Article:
Some months ago, at the height of the transportation strikes, several well-meaning acquaintances messaged me with concern or asked on behalf of friends who were considering travel plans whether it was indeed safe to visit Paris.
These people didn’t need a speech from me, I thought. My safest answer was, “Yes; don’t believe everything you hear from the mainstream media, whose business is built on chaos.”
But by the third time I was asked, I blurted out, “The people asking this live in the country which must be the most dangerous one for children in the entire developed world.” My fellow Americans, blissfully self-absorbed and aloof from the world, wonder if it’s safe to travel to Paris, which was dealing with strikes and riots (nothing new, something I’ve experienced regularly since moving to France). Yet in America, children are regularly gunned down in classrooms and people are choked to death on subways or on routine traffic stops. Those things don’t happen in France.
My unsafe answer concluded, “It’s certainly safer to visit France than an American elementary school.”
Do the trite words of “Thoughts and prayers,” which automatically and thoughtlessly escape the lips of many of my fellow countrymen after every tragedy simultaneously obliterate their common sense to such a degree that they consider the glossy camera-ready images of protestors lighting trash on fire to be a real threat? Was a single person reported killed as a result of these riots? Does it deter them from going to Target to buy their seed oil and GMO-infested food in military-sized vehicles after the latest murderous rampage of a public shooter, himself almost always medicated on selective serotonin reuptake inhibitors?
Indeed, if travel is meant to be something other than the tropical stay-in-a-resort-and-drink experience so many Americans know well, perhaps the occurrence of riots and strikes is the perfect time to visit France. You might learn about why the locals are angry (they’ll be willing to tell you). I’ve shared that I have no sympathy for the math-optional entitlement that some of the rioters have, but I do understand the underlying instinctive rejection of weaponized globalism, which demands that our entire human experience become essentially economic: we are here to be cogs in the machines constructed and maintained by BlackRock and Goldman Sachs, whose risks and losses are subsidized by the American taxpayer.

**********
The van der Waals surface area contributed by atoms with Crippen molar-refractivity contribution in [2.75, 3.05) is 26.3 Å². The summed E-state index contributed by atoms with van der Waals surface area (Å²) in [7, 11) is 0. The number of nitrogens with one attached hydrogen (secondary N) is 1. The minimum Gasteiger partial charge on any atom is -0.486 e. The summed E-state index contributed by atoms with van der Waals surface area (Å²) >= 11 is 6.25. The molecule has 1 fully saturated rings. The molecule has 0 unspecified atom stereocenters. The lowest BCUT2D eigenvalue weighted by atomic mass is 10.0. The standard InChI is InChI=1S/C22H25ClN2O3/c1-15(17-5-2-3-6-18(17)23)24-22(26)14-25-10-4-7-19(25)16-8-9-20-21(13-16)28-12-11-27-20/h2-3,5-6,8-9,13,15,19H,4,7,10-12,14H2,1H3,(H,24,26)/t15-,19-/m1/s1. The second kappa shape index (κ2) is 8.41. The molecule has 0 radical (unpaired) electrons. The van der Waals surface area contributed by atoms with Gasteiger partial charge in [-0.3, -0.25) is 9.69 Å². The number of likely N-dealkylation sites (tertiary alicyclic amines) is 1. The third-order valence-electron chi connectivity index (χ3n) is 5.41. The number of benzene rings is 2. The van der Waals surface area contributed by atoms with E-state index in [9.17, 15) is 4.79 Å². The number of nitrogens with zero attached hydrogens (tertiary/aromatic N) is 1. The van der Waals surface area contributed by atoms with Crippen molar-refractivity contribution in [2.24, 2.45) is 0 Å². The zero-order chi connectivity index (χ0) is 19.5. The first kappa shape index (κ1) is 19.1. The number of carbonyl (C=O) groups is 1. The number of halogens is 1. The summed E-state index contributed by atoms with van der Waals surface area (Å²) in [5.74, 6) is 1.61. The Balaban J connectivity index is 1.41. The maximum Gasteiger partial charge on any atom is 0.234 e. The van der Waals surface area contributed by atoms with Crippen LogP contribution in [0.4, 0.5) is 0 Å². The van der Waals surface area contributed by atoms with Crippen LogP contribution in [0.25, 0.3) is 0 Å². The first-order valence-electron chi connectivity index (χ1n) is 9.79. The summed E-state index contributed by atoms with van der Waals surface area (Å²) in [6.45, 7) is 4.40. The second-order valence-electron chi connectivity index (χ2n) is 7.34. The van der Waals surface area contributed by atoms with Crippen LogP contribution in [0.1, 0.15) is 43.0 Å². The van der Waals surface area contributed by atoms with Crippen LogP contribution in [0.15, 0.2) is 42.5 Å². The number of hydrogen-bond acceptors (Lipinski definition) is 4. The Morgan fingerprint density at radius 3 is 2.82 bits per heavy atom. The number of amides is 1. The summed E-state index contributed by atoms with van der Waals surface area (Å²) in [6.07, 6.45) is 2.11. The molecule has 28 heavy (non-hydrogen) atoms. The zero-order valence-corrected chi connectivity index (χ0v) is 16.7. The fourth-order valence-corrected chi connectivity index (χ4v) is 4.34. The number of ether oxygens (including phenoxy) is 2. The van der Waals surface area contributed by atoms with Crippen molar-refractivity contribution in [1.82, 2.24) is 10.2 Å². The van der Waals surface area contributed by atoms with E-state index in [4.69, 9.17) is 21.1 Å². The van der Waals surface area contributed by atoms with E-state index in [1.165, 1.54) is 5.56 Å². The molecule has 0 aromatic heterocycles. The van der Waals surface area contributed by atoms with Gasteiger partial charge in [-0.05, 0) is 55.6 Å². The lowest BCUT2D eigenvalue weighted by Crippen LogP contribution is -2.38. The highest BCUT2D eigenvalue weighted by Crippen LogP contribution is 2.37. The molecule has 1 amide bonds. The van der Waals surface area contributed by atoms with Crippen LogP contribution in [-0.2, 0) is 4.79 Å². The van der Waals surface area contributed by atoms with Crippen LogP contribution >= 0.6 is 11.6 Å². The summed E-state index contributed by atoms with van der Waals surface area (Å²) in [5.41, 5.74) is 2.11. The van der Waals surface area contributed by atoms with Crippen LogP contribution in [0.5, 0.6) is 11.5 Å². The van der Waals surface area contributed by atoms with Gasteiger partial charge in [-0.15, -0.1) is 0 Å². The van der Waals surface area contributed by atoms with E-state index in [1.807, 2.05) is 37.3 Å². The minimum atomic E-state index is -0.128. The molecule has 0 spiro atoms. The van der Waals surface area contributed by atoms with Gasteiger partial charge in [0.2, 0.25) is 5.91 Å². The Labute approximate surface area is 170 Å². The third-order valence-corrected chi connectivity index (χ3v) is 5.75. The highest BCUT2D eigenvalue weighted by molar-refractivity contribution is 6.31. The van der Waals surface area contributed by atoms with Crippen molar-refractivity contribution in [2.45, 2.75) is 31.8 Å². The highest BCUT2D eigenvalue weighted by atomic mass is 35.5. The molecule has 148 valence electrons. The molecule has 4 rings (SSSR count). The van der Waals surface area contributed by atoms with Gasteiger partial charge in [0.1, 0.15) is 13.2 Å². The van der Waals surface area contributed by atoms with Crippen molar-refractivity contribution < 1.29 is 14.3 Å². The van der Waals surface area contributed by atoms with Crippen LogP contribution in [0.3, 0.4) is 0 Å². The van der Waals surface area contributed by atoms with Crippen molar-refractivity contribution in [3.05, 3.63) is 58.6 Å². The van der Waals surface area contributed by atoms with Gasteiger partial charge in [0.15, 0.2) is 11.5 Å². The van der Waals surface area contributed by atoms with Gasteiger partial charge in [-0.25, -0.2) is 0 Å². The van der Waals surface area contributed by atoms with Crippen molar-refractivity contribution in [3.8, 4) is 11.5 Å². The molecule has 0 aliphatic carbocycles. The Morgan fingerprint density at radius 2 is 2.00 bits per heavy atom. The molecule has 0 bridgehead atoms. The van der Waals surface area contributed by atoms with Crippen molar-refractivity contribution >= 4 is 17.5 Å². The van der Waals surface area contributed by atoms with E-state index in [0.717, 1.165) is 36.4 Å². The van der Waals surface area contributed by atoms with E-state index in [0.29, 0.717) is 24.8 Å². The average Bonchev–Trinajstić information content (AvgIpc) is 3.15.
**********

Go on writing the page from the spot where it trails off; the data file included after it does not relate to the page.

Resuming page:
Perhaps as Americans visit and are shocked by trash sitting in the streets because garbage men are striking in solidarity with transportation workers, the dawning of “why” might begin to light in a corner of their minds.
If they follow that light with a humility that assumes that we might have something to learn, they may see a truth Europeans have known through centuries of Christendom: life is not about work or earning money. It is about discovering your purpose for living. When you know that, all else falls into place. If you don’t know it, your entire life is a charade.
Is it safe to visit Paris? Not for those open to questioning the narratives of their lives. But our greatest growth in life rarely comes in moments of comfortable safety. Danger, even only the imagined type in faraway foreign lands, might perhaps alert us to the dangers at home, around the corner, in our elementary schools and in the moral sickness killing Americans every single day.
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